ADJUDICATION OFFICER DECISION
Adjudication Reference: ADJ-00005858
Complaint/Dispute Reference No.
Date of Receipt
Complaint seeking adjudication by the Workplace Relations Commission under section 24 of the National Minimum Wage Act, 2000
Complaint seeking adjudication by the Workplace Relations Commission under Section 8 of the Unfair Dismissals Act, 1977
Complaint seeking adjudication by the Workplace Relations Commission under Section 11 of the Minimum Notice & Terms of Employment Act, 1973
Complaint seeking adjudication by the Workplace Relations Commission under section 7 of the Terms of Employment (Information) Act, 1994
Date of Adjudication Hearing: 12/09/2018
Workplace Relations Commission Adjudication Officer: Emer O'Shea
In accordance with Section 41 of the Workplace Relations Act, 2015 [and/or Section 24 of the National Minimum Wage Act 2000 , and/or Section 11 of the Minimum Notice and Terms of Employment Act, 1973 and /or Section 7 of the Terms of Employment (Information) Act , and/or Section 8 of the Unfair Dismissals Acts, 1977 - 2015] following the referral of the complaint(s)/dispute(s) to me by the Director General, I inquired into the complaint(s)/dispute(s) and gave the parties an opportunity to be heard by me and to present to me any evidence relevant to the complaint(s)/dispute(s).
Preliminary Matter of Jurisdiction CA 8110-001
As the claimant did not obtain a statement in accordance with Section 23 of her average hourly rate of pay in respect of the relevant pay reference period , I have no jurisdiction to investigate the complaint under the National Minimum Wages Act 2000.
Summary of Complainant’s Case:
The claimant was employed as a mushroom harvester by the respondent from the February 2015 to August 2016.It was submitted that the claimant’s contract of employment did not comply with employment law.It was asserted that the rates of pay were not detailed and referred the claimant to the employee handbook.It was submitted that the claimant had very little English and was not familiar with Irish employment law.
It was submitted that the claimant suffered a serious injury in May 2015 when she fell from a trolley while harvesting mushrooms.The claimant was asked to attend 6 absence review meetings between June and October 2015 and 2 Occupational Health Specialist assessments.It was submitted that both assessments deemed the claimant unfit to return to work.At this time, the claimant attended her GP and several physiotherapy sessions.The claimant was furnished with a further contract in September2015 containing detailed information on Health & Safety and setting out the employee’s responsibilities in this regard.In early Dec. 2015 , the respondent - having consulted the Occupational Health Specialist and the physiotherapist – decided that the claimant was fit to return to work on a phased basis .It was submitted that the claimant was put under severe pressure to return to work despite the opinion of her GP that she was unfit to do so.The claimant invoked the grievance procedure but her complaint was not upheld.The company doctor deemed the claimant fit to resume work on a phased basis – during the period Jan- May 2015 but the GP felt the claimant remained unfit to resume work. The claimant attended a further 3 absence review meetings between Dec. 2015 and May 2016.It was submitted that the respondent carried out an investigation into the claimant’s non return to work and found that her non retrun constituted gross misconduct .Her contract was terminated in August 2016 and her appeal against same was not upheld.
It was submitted that the claimant was precluded from bringing her own representative to the meetings – she was restricted to bringing a colleague or a union rep. The only translator allowed at the meetings was one chosen by the company – another employee who was not an official translator It was submitted that the claimant believed she was unfairly dismissed.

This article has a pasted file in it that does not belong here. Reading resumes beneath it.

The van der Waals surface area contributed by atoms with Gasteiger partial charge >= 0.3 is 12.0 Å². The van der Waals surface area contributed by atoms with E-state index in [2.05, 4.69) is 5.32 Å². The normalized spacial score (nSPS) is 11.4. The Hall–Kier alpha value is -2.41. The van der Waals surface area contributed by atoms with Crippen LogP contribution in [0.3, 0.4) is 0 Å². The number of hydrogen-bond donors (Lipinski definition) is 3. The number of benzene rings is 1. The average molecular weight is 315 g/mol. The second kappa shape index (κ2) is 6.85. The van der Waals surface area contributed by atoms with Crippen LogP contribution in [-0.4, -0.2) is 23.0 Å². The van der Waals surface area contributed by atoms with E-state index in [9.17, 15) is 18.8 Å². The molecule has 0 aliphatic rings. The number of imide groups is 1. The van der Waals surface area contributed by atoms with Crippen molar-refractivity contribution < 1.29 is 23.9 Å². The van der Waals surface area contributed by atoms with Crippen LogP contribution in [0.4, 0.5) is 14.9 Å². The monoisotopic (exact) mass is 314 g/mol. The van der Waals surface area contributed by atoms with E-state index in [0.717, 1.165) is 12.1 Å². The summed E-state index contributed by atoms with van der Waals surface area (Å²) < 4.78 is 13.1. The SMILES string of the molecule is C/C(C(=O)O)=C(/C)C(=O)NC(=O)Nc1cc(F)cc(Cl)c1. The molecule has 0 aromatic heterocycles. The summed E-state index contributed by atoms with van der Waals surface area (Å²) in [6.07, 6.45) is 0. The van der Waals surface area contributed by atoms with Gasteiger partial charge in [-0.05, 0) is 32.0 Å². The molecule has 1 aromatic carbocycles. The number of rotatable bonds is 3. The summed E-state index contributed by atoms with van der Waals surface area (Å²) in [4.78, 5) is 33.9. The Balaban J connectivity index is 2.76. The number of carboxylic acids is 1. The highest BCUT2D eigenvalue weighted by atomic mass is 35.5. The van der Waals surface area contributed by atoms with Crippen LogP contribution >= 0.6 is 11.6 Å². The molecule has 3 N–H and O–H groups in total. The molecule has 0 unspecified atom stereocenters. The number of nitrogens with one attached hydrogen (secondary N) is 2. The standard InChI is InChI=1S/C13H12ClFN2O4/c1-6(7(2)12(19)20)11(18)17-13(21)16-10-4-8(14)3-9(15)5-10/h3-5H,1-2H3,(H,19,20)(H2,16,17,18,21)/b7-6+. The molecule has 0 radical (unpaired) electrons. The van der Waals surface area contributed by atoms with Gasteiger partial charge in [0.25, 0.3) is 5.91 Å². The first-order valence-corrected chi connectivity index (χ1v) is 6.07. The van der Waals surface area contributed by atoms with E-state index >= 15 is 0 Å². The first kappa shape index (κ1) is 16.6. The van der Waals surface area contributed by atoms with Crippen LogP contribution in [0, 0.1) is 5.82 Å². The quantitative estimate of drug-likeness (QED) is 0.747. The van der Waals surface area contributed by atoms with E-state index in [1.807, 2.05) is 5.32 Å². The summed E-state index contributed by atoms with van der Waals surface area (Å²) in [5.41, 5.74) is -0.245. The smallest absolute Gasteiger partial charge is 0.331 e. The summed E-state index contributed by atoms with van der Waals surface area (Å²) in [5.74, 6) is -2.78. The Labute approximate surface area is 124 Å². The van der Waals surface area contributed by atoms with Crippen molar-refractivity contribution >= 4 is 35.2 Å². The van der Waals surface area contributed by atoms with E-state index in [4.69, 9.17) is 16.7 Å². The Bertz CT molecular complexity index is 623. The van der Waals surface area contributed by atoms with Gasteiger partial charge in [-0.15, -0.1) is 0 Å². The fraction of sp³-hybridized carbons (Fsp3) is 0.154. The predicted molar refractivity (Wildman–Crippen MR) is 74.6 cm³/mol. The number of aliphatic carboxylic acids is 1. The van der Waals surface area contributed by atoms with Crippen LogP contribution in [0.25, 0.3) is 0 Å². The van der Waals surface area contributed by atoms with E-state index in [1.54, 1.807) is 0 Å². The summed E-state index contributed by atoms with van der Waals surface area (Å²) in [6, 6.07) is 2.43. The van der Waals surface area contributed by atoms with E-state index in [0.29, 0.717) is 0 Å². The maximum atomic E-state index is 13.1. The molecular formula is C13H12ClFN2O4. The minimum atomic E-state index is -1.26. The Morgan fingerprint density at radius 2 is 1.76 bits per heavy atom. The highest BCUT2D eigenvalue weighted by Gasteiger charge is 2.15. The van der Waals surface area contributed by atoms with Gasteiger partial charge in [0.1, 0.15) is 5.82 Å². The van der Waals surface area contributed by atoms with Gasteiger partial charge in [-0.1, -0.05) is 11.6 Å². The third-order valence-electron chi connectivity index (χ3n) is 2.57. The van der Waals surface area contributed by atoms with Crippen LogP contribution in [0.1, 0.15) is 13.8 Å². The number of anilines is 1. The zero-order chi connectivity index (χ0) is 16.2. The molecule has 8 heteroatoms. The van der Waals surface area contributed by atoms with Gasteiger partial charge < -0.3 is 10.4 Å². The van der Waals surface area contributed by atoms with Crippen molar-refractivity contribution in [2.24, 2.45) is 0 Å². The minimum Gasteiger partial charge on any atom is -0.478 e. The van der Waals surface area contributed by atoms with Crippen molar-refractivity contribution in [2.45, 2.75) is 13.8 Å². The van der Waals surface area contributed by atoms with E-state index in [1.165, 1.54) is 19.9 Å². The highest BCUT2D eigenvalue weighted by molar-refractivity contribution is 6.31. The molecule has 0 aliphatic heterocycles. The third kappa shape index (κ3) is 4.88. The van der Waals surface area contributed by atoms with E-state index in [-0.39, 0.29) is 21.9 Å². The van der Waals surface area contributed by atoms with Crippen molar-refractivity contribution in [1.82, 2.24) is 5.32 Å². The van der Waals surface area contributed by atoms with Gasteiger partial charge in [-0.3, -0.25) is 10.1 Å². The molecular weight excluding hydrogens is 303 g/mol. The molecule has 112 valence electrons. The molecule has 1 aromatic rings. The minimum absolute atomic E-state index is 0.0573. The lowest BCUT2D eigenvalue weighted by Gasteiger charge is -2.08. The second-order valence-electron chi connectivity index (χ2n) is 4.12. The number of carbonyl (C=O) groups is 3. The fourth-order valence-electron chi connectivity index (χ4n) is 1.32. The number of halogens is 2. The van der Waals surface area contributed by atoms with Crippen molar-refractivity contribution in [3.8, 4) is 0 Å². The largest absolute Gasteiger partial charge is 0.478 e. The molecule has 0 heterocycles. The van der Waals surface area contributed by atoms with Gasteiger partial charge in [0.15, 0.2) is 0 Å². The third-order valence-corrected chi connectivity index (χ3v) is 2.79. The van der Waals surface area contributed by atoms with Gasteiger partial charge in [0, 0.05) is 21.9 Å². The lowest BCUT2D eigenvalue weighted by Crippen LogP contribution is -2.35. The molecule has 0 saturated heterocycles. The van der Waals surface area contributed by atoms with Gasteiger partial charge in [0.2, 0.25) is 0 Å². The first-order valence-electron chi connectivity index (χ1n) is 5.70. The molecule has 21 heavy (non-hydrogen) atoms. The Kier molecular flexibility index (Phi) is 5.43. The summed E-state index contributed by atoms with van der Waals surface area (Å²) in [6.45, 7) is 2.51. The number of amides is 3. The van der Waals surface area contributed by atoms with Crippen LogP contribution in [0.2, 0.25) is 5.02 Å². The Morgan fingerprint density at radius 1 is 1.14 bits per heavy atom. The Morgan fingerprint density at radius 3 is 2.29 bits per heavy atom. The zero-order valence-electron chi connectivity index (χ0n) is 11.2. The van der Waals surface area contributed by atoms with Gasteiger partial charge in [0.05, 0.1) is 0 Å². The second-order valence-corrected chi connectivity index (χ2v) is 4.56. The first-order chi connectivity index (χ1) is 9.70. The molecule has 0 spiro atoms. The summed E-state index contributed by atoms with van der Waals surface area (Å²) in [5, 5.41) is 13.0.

The claimant’s representative set out a detailed chronology of the events surrounding the claimant’s injury.It was determined following the claimant’s admission to hospital on the 16th.May 2015 that the claimant suffered soft tissue injuries to her spine and her right knee and compression fractures of T8 and T9 vertebral bodies.The claimant reported suffering from a lot of pain and stiffness.The claimant’s first absence review meeting took place on the 5th.June 2015 and it was submitted that the claimant did not trust the translator chosen by the respondent – she was not a qualified translator. The claimant’s representative set out an account of the ensuing exchanges betwee n the parties at the absence review meetings. At the second meeting the company undertook to pay the claimant the difference between her wages and her social welfare payments.The claimant visited the Occupational Health Specialist in August and October 2015.At the December 2015 absence review meeting , the respondent informed that claimant that they had consulted with the Occupational Health Specialist and the Physiotherapist and they were of the opinion the claimant was fit to resume work. The claimant was surprised and confused as they had indicated to the claimant that she was unfit to resume work. On the 2nd.December , the respondent wrote to the claimant outlining their plans for her phased return to work involving a number of hours cleaning duties initially and progressing to a combination of cleaning and harvesting duties. With the assistance of a friend the claimant wrote to the respondent on the 9th,December questioning why she was being put under so much pressure to return to work when her own medical professionals deemed her unfit to work. This was processed as a grievance by the respondent and a meeting was held on the 22nd,Dec. 2015.The claimant’s representation was restricted to a work colleague or trade union rep and it was submitted that “ this is not in line with current best practise or case law”.It was submitted that the claimant asked for an external person to represent her but it was refused .It was submitted that the claimant was never presented with the revised opinions of the Physiotherapist or Occupational Health Specialist. The claimant explained several times that she did not feel well enough to return to work. The grievance was not upheld and it was contended that the respondent continued to deny the claimant access to the revised opinion of the Occupational Health Specialist. An account was set out of the claimant’s dispute with the private physiotherapist who “ put her under psychological pressure and made her feel stupid”. A subsequent appeal hearing was scheduled for January 19th. 2016.The claimant was not allowed to bring a representative of choice. The claimant’s appeal was not upheld.